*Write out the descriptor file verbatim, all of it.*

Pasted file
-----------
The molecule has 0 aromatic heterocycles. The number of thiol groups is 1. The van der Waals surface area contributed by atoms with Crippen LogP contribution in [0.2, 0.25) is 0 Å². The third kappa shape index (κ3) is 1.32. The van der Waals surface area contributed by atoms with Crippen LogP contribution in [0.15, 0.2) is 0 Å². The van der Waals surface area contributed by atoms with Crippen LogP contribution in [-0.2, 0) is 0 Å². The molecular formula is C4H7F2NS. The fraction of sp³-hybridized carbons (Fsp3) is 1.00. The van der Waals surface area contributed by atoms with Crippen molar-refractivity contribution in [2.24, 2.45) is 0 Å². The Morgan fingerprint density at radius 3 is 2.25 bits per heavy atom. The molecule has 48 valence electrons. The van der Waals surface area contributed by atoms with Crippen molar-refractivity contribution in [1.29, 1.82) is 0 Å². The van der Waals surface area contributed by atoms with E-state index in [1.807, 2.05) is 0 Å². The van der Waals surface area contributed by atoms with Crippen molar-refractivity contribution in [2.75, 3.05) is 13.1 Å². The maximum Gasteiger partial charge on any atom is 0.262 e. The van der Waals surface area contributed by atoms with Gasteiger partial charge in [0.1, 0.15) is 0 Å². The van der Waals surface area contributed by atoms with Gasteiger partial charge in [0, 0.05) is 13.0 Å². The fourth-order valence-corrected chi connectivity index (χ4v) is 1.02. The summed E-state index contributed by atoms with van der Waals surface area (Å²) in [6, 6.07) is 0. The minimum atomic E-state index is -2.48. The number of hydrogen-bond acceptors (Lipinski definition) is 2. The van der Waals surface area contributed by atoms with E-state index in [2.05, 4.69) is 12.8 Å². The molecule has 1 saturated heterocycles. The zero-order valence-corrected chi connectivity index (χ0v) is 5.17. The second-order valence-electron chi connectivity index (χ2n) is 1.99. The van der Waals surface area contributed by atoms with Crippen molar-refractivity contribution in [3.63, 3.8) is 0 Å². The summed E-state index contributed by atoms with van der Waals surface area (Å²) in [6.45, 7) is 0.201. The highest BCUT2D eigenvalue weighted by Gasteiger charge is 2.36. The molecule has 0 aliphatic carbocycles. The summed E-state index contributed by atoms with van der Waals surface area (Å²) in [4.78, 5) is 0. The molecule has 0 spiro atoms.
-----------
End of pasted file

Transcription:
The molecule has 0 aromatic heterocycles. The number of thiol groups is 1. The van der Waals surface area contributed by atoms with Crippen LogP contribution in [0.2, 0.25) is 0 Å². The third kappa shape index (κ3) is 1.32. The van der Waals surface area contributed by atoms with Crippen LogP contribution in [0.15, 0.2) is 0 Å². The van der Waals surface area contributed by atoms with Crippen LogP contribution in [-0.2, 0) is 0 Å². The molecular formula is C4H7F2NS. The fraction of sp³-hybridized carbons (Fsp3) is 1.00. The van der Waals surface area contributed by atoms with Crippen molar-refractivity contribution in [2.24, 2.45) is 0 Å². The Morgan fingerprint density at radius 3 is 2.25 bits per heavy atom. The molecule has 48 valence electrons. The van der Waals surface area contributed by atoms with Crippen molar-refractivity contribution in [1.29, 1.82) is 0 Å². The van der Waals surface area contributed by atoms with E-state index in [1.807, 2.05) is 0 Å². The van der Waals surface area contributed by atoms with Crippen molar-refractivity contribution in [2.75, 3.05) is 13.1 Å². The maximum Gasteiger partial charge on any atom is 0.262 e. The van der Waals surface area contributed by atoms with Gasteiger partial charge in [0.1, 0.15) is 0 Å². The van der Waals surface area contributed by atoms with Gasteiger partial charge in [0, 0.05) is 13.0 Å². The fourth-order valence-corrected chi connectivity index (χ4v) is 1.02. The summed E-state index contributed by atoms with van der Waals surface area (Å²) in [6, 6.07) is 0. The minimum atomic E-state index is -2.48. The number of hydrogen-bond acceptors (Lipinski definition) is 2. The van der Waals surface area contributed by atoms with E-state index in [2.05, 4.69) is 12.8 Å². The molecule has 1 saturated heterocycles. The zero-order valence-corrected chi connectivity index (χ0v) is 5.17. The second-order valence-electron chi connectivity index (χ2n) is 1.99. The van der Waals surface area contributed by atoms with Crippen molar-refractivity contribution in [3.63, 3.8) is 0 Å². The summed E-state index contributed by atoms with van der Waals surface area (Å²) in [6.45, 7) is 0.201. The highest BCUT2D eigenvalue weighted by Gasteiger charge is 2.36. The molecule has 0 aliphatic carbocycles. The summed E-state index contributed by atoms with van der Waals surface area (Å²) in [4.78, 5) is 0. The molecule has 0 spiro atoms.